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Would more holiday be good for America?

01 September 10 10:10
Man under parasol, Germany
By Michael Goldfarb
Journalist and broadcaster

In theory, the summer is over here. We've just had August Bank Holiday, the British equivalent of Labor Day, the last official three-day weekend of the summer.

But the little development of flats I live in is still quiet. A majority of folks still seem to be on vacation.

Not me, of course. I may have lived in Britain for 25 years but I'm an American by birth, self-employed, and so after nine days away, I'm back in harness, ready for action.

And as most of my work this week involves organising a lecture tour in the US in the autumn, I am having a productive time. It may be the last week of summer in the land of my birth but almost everybody I need to be in touch with in America is at their desk sounding harassed as ever.

Month-long shutdown

When people speak of the Anglo-Saxon model of capitalism, what they are usually referring to is the remarkable Anglo-American coincidence that Margaret Thatcher and Ronald Reagan came to office at the same time and shared identical economic philosophies and policy gurus.

Those days are gone and the Anglo-Saxon model is more nostalgia than reality. But even in the headiest days of the Iron Lady and the Gipper, one place where the model didn't hold was on the issue of paid annual leave.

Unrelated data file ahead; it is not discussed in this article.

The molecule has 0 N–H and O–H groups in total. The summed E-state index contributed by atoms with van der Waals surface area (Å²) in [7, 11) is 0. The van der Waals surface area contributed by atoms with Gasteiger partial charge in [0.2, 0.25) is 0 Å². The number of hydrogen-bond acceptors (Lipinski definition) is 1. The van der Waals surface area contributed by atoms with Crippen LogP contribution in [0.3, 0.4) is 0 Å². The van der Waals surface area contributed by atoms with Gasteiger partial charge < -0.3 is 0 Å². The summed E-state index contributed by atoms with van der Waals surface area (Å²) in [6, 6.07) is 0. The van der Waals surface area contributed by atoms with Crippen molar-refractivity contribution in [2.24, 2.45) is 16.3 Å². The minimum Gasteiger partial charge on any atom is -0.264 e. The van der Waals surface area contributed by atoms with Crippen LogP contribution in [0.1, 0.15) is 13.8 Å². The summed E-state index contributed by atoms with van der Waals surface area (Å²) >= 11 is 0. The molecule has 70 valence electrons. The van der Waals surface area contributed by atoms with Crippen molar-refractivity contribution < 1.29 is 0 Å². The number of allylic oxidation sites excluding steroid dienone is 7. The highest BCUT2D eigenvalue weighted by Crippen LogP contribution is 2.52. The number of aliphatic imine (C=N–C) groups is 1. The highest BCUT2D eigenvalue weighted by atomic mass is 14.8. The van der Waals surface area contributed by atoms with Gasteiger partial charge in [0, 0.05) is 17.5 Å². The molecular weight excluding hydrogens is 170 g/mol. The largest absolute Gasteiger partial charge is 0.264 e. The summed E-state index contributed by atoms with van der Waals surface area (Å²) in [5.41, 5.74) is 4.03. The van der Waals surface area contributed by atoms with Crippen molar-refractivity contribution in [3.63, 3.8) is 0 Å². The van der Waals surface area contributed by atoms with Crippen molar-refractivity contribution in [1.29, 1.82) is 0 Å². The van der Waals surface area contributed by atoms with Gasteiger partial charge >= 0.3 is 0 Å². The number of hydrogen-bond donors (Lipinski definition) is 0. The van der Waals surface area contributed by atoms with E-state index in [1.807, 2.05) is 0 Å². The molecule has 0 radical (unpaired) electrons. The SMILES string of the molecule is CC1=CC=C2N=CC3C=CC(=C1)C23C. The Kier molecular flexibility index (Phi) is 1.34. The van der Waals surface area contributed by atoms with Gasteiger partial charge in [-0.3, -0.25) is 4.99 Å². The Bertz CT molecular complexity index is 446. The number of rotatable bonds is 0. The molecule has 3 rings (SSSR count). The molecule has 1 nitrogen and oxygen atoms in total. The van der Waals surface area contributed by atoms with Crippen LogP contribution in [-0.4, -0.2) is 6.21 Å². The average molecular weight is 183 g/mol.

British workers get generous guarantees of time off, currently 20 days a year. That is one full month of paid leave. Judiciously planned around public holidays - eight in England and Wales, nine in Scotland and 10 in Northern Ireland - it means this country basically shuts down for most of August and between Christmas and New Year.

It's not just Britain where good vacation is the norm.

The figures in a 2007 report from the Center for Economic and Policy Research (CEPR) are stark. It looked at 21 of the richest countries in the world, and found that only one, the US, does not impose a legal mandate on employers to provide time off.

Obviously, people in America do get paid annual leave, but for most wage earners it is subject to so many different calculations based on seniority and how much you earn, it can only be described as miserly.

In other words, it is a privilege to be earned rather than a normal part of compensation.

Nine days of annual leave is what the average American accrues during the course of a year. So you have to be at your job for 12 months before you begin to get even that amount.

If you figure that folks might take a day or two at Christmas, maybe Thanksgiving, and keep a day or two in the bank for a family emergency, what you're left with come the good weather is a week of vacation if you're lucky.

Raw fear

The difference between American attitudes to vacation and those of Britons and others is hard to explain.

I have worked for wages on both sides of the Atlantic and the experience is broadly comparable. Yet no British worker - nor most British employers - would accept such little vacation entitlement.

Holidays as part of compensation are one of the small, subtle things that keep a workplace happy. Happy workers are productive workers in ways that can't be measured statistically.

Whenever citing Americans' acceptance of the longer hours they work or their lack of paid leave, the cliche is to say it goes back to the country's Puritan heritage or the Protestant work ethic.

I disagree. I think it comes from raw fear.

Most Americans are not descended from Puritan stock. The people I have worked with in a variety of jobs - I wasn't always a journalist - would have liked nothing more than a guarantee of 20 days of paid holiday a year.

But since the heyday of Thatcher and Reagan, they have been increasingly afraid to ask for it directly and way too afraid to come together and demand it as a group.

It is easy enough to get fired in the US, and when people have a job they tend not to want to make waves.

Social benefit